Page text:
Forgive a self-centered blog. When one retires as I did last fall, one expects to have some time to catch up. Actually I find myself about as busy as previously finishing up loose ends — student recommendations, late papers, etc.
However, in odd moments I have been going back in memory to various times in my past to see what I can find there that makes sense of things. One particular is the wide variety of jobs that I held as I was getting my education and planning my future. And I realize that there are many lessons to be learned from a good number of them. So here I go.

My first paid employment (apart from a few days of farm work with my friend whose father managed a nearby farm) was camp counseling following upon my attendance as a camper in a Vermont Y camp (which my mother had attended as a young girl). Manpower was scarce just after WW2, so I got quickly promoted from junior counselor to the full job in charge of a tent full of kids around 8 or 9. I had been an oldest brother of two younger siblings so things came naturally for me getting along and guiding my little gang. I discovered that even young kids come with some serious hang ups that need to be worked out. This one was a bully. That one was a bed wetter. A big brother type could do much to help straighten out these things. Persuading the bully to take on a helping role with smaller kids in the first instance and getting the bed wetter out of bed when I went to bed to trip to the latrine. Both worked well and I got thanking letters from parents in both cases.

Probably this teaching role was what headed me ultimately into teaching despite the attractions of other possible careers. I later spent an easy summer tutoring two little girls of a famous wealthy family. The main value of that one was that it persuaded me that the pursuit of wealth was not for me. Too many of the surrounding wealthy ones were both unhappy and unpleasant. Wealth kills — particularly one’s children.

During my scholarship years which ran from 7th grade to graduate school I encountered a wide variety of part-time things ranging from delivering news papers and house cleaning, cafeteria work, book printing, writing for school and college papers which culminated in a summer writing for Time Inc. with 3 other college editors. I could have moved in there easily as Luce was a relative. But I discovered that most of the guys with which I was working were bored with their work with half finished novels in bottom drawers and so I left that one until retirement blogging which I do with enjoyment now.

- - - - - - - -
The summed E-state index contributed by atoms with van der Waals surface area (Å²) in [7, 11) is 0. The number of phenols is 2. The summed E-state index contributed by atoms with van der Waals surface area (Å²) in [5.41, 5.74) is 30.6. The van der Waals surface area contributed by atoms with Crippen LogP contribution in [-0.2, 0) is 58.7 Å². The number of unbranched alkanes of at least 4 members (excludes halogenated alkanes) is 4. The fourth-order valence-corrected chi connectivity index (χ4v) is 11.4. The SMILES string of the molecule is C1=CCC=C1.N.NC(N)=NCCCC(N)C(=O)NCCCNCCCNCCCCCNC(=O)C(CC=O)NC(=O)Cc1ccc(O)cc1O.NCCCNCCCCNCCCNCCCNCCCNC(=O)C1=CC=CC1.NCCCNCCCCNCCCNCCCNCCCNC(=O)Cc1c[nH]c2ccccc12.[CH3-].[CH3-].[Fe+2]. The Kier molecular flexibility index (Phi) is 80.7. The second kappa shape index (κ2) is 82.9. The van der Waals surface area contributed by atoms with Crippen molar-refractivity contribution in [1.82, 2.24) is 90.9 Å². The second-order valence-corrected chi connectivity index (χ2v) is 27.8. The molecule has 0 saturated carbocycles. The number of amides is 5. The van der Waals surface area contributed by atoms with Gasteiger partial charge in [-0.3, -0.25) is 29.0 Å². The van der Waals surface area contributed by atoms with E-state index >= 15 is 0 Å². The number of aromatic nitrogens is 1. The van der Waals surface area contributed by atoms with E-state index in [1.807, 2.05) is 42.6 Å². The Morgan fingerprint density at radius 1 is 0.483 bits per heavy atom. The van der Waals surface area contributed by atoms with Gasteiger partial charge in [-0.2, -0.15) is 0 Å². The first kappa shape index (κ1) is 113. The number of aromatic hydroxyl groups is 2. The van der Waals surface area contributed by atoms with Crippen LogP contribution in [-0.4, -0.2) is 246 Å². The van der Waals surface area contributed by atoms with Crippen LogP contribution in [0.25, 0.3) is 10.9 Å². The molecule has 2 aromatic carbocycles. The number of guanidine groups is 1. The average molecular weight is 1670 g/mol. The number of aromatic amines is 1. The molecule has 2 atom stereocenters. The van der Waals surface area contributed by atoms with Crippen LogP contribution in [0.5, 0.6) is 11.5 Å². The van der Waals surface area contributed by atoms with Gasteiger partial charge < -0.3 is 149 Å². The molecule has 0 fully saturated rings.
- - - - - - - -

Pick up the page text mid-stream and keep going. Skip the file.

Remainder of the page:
Another domain of jobs that was most useful was in the blue collar world. Back then these jobs paid quite well and a man could support his family well, build or buy a home and car and have hobbies on the side such as flying a plane or fishing with a boat towed here or there. There were dangers in most of my jobs and people died around me. These included building houses (me clearing the trees with a power saw and helping a blaster) for factory workers. They were well built and affordable. I also worked in an aircraft factory and a major scrap metal operation simultaneously so as to be able to save enough money for marriage and a year of study at Oxford. Each of these jobs was interesting. The aircraft plant employed about 35,000 but only one African American (East Hartford, Conn.) but the scrap metal operation employed mainly African Americans and was unique in making jobs available and also offering college scholarships to some of their workers — Suisman & Blumenthal. They gave me a loan towards my theological studies, too. In both of these jobs which were wearing combined, I made friends with buddies after a week or so of minor hazing. The guys at the aircraft plant were from all over the country and had some tales to tell such as the foreman who turned up dead in a ditch who had been giving guys a rough time in Texas. One day a big guy came at me and accused me of flirting with his wife. I thought I had had it when he backed off and left. I turned around and my buddies were putting their knives back in their jeans.